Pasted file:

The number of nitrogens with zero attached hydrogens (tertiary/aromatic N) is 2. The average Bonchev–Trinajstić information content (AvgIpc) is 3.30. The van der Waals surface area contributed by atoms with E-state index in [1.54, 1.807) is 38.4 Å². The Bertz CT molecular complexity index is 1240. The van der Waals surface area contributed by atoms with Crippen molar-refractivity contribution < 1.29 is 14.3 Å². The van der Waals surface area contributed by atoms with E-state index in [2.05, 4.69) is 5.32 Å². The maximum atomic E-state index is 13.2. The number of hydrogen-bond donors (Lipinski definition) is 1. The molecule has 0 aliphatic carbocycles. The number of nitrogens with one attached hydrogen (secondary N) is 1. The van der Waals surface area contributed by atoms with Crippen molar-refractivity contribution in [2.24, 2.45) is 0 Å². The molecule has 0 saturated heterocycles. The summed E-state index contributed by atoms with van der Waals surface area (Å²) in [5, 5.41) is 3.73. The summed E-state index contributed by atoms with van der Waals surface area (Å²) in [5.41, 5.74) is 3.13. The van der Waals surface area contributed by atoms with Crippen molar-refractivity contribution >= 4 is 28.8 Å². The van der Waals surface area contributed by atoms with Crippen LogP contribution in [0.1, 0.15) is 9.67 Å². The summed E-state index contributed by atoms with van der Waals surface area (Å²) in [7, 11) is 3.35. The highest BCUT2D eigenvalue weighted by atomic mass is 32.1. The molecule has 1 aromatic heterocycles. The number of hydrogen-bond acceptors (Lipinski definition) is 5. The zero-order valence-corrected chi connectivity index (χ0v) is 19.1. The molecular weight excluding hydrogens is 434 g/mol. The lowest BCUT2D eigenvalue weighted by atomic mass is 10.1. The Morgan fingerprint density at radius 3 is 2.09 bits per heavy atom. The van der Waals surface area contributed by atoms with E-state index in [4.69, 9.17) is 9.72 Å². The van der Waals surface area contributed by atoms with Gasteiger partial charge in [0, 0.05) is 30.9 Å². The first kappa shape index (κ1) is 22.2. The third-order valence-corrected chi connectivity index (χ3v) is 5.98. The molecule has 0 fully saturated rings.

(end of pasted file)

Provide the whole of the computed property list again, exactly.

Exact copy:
The number of nitrogens with zero attached hydrogens (tertiary/aromatic N) is 2. The average Bonchev–Trinajstić information content (AvgIpc) is 3.30. The van der Waals surface area contributed by atoms with E-state index in [1.54, 1.807) is 38.4 Å². The Bertz CT molecular complexity index is 1240. The van der Waals surface area contributed by atoms with Crippen molar-refractivity contribution < 1.29 is 14.3 Å². The van der Waals surface area contributed by atoms with E-state index in [2.05, 4.69) is 5.32 Å². The maximum atomic E-state index is 13.2. The number of hydrogen-bond donors (Lipinski definition) is 1. The molecule has 0 aliphatic carbocycles. The number of nitrogens with one attached hydrogen (secondary N) is 1. The van der Waals surface area contributed by atoms with Crippen molar-refractivity contribution in [2.24, 2.45) is 0 Å². The molecule has 0 saturated heterocycles. The summed E-state index contributed by atoms with van der Waals surface area (Å²) in [5, 5.41) is 3.73. The summed E-state index contributed by atoms with van der Waals surface area (Å²) in [5.41, 5.74) is 3.13. The van der Waals surface area contributed by atoms with Crippen molar-refractivity contribution >= 4 is 28.8 Å². The van der Waals surface area contributed by atoms with Crippen LogP contribution in [0.1, 0.15) is 9.67 Å². The summed E-state index contributed by atoms with van der Waals surface area (Å²) in [7, 11) is 3.35. The highest BCUT2D eigenvalue weighted by atomic mass is 32.1. The molecule has 1 aromatic heterocycles. The number of hydrogen-bond acceptors (Lipinski definition) is 5. The zero-order valence-corrected chi connectivity index (χ0v) is 19.1. The molecular weight excluding hydrogens is 434 g/mol. The lowest BCUT2D eigenvalue weighted by atomic mass is 10.1. The Morgan fingerprint density at radius 3 is 2.09 bits per heavy atom. The van der Waals surface area contributed by atoms with E-state index in [4.69, 9.17) is 9.72 Å². The van der Waals surface area contributed by atoms with Gasteiger partial charge in [0, 0.05) is 30.9 Å². The first kappa shape index (κ1) is 22.2. The third-order valence-corrected chi connectivity index (χ3v) is 5.98. The molecule has 0 fully saturated rings.